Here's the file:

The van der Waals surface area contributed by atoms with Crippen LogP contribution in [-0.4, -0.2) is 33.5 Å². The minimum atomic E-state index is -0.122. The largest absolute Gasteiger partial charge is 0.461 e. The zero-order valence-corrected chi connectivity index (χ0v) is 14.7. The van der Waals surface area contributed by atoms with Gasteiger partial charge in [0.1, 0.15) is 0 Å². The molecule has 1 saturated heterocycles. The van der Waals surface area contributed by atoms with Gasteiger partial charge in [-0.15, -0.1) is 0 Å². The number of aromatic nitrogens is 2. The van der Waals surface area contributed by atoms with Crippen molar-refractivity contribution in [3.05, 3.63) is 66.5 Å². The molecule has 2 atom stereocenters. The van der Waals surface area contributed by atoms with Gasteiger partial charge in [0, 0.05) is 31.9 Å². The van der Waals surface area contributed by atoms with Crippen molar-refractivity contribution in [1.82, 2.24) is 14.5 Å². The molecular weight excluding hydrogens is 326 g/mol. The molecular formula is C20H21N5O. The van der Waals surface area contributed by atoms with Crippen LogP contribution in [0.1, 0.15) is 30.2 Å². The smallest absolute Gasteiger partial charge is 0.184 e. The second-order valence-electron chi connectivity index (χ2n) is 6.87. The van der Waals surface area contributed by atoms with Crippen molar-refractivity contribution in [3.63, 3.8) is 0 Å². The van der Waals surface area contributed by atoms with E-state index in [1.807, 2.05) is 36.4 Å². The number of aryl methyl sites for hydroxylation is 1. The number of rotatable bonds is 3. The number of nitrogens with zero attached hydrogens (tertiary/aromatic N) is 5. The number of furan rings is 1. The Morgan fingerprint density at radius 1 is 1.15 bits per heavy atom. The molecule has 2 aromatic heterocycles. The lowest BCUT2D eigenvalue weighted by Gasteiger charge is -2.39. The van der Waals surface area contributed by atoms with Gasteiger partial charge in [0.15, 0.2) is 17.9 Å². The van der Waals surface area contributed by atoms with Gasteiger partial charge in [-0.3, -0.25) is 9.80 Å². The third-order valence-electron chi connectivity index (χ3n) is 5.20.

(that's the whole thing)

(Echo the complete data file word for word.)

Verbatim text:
The van der Waals surface area contributed by atoms with Crippen LogP contribution in [-0.4, -0.2) is 33.5 Å². The minimum atomic E-state index is -0.122. The largest absolute Gasteiger partial charge is 0.461 e. The zero-order valence-corrected chi connectivity index (χ0v) is 14.7. The van der Waals surface area contributed by atoms with Gasteiger partial charge in [0.1, 0.15) is 0 Å². The molecule has 1 saturated heterocycles. The van der Waals surface area contributed by atoms with Gasteiger partial charge in [-0.15, -0.1) is 0 Å². The number of aromatic nitrogens is 2. The van der Waals surface area contributed by atoms with Crippen molar-refractivity contribution in [3.05, 3.63) is 66.5 Å². The molecule has 2 atom stereocenters. The van der Waals surface area contributed by atoms with Gasteiger partial charge in [0, 0.05) is 31.9 Å². The van der Waals surface area contributed by atoms with Crippen molar-refractivity contribution in [1.82, 2.24) is 14.5 Å². The molecular weight excluding hydrogens is 326 g/mol. The molecular formula is C20H21N5O. The van der Waals surface area contributed by atoms with Crippen LogP contribution in [0.1, 0.15) is 30.2 Å². The smallest absolute Gasteiger partial charge is 0.184 e. The second-order valence-electron chi connectivity index (χ2n) is 6.87. The van der Waals surface area contributed by atoms with Crippen molar-refractivity contribution in [3.63, 3.8) is 0 Å². The van der Waals surface area contributed by atoms with E-state index in [1.807, 2.05) is 36.4 Å². The number of aryl methyl sites for hydroxylation is 1. The number of rotatable bonds is 3. The number of nitrogens with zero attached hydrogens (tertiary/aromatic N) is 5. The number of furan rings is 1. The Morgan fingerprint density at radius 1 is 1.15 bits per heavy atom. The molecule has 2 aromatic heterocycles. The lowest BCUT2D eigenvalue weighted by Gasteiger charge is -2.39. The van der Waals surface area contributed by atoms with Gasteiger partial charge in [0.15, 0.2) is 17.9 Å². The van der Waals surface area contributed by atoms with Gasteiger partial charge in [-0.3, -0.25) is 9.80 Å². The third-order valence-electron chi connectivity index (χ3n) is 5.20.